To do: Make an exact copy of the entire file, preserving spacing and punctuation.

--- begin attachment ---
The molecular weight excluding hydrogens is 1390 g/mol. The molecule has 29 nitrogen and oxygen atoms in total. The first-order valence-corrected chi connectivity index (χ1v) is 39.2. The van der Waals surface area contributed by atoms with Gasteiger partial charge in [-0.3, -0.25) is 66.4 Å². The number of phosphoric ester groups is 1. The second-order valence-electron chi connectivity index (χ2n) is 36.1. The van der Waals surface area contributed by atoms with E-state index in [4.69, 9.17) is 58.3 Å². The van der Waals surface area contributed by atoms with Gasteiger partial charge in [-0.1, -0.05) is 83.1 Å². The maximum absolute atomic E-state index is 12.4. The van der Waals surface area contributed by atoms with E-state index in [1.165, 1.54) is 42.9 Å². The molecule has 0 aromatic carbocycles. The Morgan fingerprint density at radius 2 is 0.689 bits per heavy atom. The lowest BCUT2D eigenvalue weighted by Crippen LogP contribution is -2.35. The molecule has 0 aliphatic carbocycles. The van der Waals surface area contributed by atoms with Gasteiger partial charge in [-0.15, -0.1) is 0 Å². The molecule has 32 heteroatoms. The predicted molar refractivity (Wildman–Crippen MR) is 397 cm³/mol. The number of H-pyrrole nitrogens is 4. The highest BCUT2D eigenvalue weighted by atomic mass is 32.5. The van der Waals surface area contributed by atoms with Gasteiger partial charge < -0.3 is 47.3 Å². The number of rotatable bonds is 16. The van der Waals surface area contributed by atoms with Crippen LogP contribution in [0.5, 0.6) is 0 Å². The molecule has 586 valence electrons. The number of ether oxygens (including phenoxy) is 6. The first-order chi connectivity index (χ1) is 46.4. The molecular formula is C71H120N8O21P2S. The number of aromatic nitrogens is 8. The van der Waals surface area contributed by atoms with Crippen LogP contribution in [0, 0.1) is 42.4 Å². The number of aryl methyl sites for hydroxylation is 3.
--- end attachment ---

The molecular weight excluding hydrogens is 1390 g/mol. The molecule has 29 nitrogen and oxygen atoms in total. The first-order valence-corrected chi connectivity index (χ1v) is 39.2. The van der Waals surface area contributed by atoms with Gasteiger partial charge in [-0.3, -0.25) is 66.4 Å². The number of phosphoric ester groups is 1. The second-order valence-electron chi connectivity index (χ2n) is 36.1. The van der Waals surface area contributed by atoms with E-state index in [4.69, 9.17) is 58.3 Å². The van der Waals surface area contributed by atoms with Gasteiger partial charge in [-0.1, -0.05) is 83.1 Å². The maximum absolute atomic E-state index is 12.4. The van der Waals surface area contributed by atoms with E-state index in [1.165, 1.54) is 42.9 Å². The molecule has 0 aromatic carbocycles. The Morgan fingerprint density at radius 2 is 0.689 bits per heavy atom. The lowest BCUT2D eigenvalue weighted by Crippen LogP contribution is -2.35. The molecule has 0 aliphatic carbocycles. The van der Waals surface area contributed by atoms with Gasteiger partial charge in [-0.15, -0.1) is 0 Å². The molecule has 32 heteroatoms. The predicted molar refractivity (Wildman–Crippen MR) is 397 cm³/mol. The number of H-pyrrole nitrogens is 4. The highest BCUT2D eigenvalue weighted by atomic mass is 32.5. The van der Waals surface area contributed by atoms with Gasteiger partial charge < -0.3 is 47.3 Å². The number of rotatable bonds is 16. The van der Waals surface area contributed by atoms with Crippen LogP contribution in [0.5, 0.6) is 0 Å². The molecule has 586 valence electrons. The number of ether oxygens (including phenoxy) is 6. The first-order chi connectivity index (χ1) is 46.4. The molecular formula is C71H120N8O21P2S. The number of aromatic nitrogens is 8. The van der Waals surface area contributed by atoms with Crippen LogP contribution in [0, 0.1) is 42.4 Å². The number of aryl methyl sites for hydroxylation is 3.